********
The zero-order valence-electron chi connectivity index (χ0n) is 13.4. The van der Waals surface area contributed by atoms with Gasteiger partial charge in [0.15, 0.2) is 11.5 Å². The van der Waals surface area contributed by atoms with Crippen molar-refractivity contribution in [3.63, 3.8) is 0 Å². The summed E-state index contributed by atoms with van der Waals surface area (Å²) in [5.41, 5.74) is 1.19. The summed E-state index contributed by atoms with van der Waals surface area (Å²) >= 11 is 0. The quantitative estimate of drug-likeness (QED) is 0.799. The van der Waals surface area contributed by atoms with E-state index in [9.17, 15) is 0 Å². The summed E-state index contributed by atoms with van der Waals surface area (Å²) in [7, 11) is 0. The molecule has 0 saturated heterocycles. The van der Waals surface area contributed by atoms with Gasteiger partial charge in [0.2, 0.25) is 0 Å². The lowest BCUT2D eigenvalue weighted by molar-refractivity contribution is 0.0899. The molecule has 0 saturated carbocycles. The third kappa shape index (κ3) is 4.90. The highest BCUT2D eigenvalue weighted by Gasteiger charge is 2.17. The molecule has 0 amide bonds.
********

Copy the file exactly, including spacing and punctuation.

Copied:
The zero-order valence-electron chi connectivity index (χ0n) is 13.4. The van der Waals surface area contributed by atoms with Gasteiger partial charge in [0.15, 0.2) is 11.5 Å². The van der Waals surface area contributed by atoms with Crippen molar-refractivity contribution in [3.63, 3.8) is 0 Å². The summed E-state index contributed by atoms with van der Waals surface area (Å²) in [5.41, 5.74) is 1.19. The summed E-state index contributed by atoms with van der Waals surface area (Å²) >= 11 is 0. The quantitative estimate of drug-likeness (QED) is 0.799. The van der Waals surface area contributed by atoms with E-state index in [9.17, 15) is 0 Å². The summed E-state index contributed by atoms with van der Waals surface area (Å²) in [7, 11) is 0. The molecule has 0 saturated heterocycles. The van der Waals surface area contributed by atoms with Gasteiger partial charge in [0.2, 0.25) is 0 Å². The lowest BCUT2D eigenvalue weighted by molar-refractivity contribution is 0.0899. The molecule has 0 saturated carbocycles. The third kappa shape index (κ3) is 4.90. The highest BCUT2D eigenvalue weighted by Gasteiger charge is 2.17. The molecule has 0 amide bonds.